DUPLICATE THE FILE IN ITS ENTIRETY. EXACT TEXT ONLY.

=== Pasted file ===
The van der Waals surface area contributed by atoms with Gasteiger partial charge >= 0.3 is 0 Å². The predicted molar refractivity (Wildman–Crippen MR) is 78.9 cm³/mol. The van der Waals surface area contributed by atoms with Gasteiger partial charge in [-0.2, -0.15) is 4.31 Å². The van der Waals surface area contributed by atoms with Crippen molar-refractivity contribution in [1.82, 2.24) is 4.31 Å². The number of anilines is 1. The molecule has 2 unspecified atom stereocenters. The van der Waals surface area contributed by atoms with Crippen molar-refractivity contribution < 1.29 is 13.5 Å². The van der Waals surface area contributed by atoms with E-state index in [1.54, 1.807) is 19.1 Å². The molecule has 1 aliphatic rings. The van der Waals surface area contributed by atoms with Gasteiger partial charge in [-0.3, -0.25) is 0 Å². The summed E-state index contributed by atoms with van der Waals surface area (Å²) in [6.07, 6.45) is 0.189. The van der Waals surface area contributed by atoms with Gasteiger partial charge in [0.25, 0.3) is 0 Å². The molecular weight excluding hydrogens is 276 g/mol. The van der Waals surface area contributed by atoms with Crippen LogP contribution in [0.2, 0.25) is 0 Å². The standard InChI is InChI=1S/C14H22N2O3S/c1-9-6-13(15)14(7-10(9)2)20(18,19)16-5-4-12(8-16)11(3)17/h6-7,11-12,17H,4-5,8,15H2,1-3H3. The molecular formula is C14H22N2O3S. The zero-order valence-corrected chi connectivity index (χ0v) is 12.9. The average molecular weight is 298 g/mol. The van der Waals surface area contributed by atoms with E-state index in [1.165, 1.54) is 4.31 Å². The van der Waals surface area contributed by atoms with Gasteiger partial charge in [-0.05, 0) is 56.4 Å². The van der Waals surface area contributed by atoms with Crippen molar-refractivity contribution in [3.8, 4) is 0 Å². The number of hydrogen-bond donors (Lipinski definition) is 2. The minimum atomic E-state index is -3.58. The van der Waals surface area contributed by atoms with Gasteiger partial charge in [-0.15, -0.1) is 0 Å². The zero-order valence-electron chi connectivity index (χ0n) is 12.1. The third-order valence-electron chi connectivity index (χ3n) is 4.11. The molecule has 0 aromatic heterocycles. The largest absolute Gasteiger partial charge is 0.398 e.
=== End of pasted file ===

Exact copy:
The van der Waals surface area contributed by atoms with Gasteiger partial charge >= 0.3 is 0 Å². The predicted molar refractivity (Wildman–Crippen MR) is 78.9 cm³/mol. The van der Waals surface area contributed by atoms with Gasteiger partial charge in [-0.2, -0.15) is 4.31 Å². The van der Waals surface area contributed by atoms with Crippen molar-refractivity contribution in [1.82, 2.24) is 4.31 Å². The number of anilines is 1. The molecule has 2 unspecified atom stereocenters. The van der Waals surface area contributed by atoms with Crippen molar-refractivity contribution < 1.29 is 13.5 Å². The van der Waals surface area contributed by atoms with E-state index in [1.54, 1.807) is 19.1 Å². The molecule has 1 aliphatic rings. The van der Waals surface area contributed by atoms with Gasteiger partial charge in [-0.3, -0.25) is 0 Å². The summed E-state index contributed by atoms with van der Waals surface area (Å²) in [6.07, 6.45) is 0.189. The van der Waals surface area contributed by atoms with Gasteiger partial charge in [0.25, 0.3) is 0 Å². The molecular weight excluding hydrogens is 276 g/mol. The van der Waals surface area contributed by atoms with Crippen LogP contribution in [0.2, 0.25) is 0 Å². The standard InChI is InChI=1S/C14H22N2O3S/c1-9-6-13(15)14(7-10(9)2)20(18,19)16-5-4-12(8-16)11(3)17/h6-7,11-12,17H,4-5,8,15H2,1-3H3. The molecular formula is C14H22N2O3S. The zero-order valence-corrected chi connectivity index (χ0v) is 12.9. The average molecular weight is 298 g/mol. The van der Waals surface area contributed by atoms with E-state index in [1.165, 1.54) is 4.31 Å². The van der Waals surface area contributed by atoms with Gasteiger partial charge in [-0.05, 0) is 56.4 Å². The van der Waals surface area contributed by atoms with Crippen molar-refractivity contribution in [3.8, 4) is 0 Å². The number of hydrogen-bond donors (Lipinski definition) is 2. The minimum atomic E-state index is -3.58. The van der Waals surface area contributed by atoms with Gasteiger partial charge in [-0.15, -0.1) is 0 Å². The zero-order valence-electron chi connectivity index (χ0n) is 12.1. The third-order valence-electron chi connectivity index (χ3n) is 4.11. The molecule has 0 aromatic heterocycles. The largest absolute Gasteiger partial charge is 0.398 e.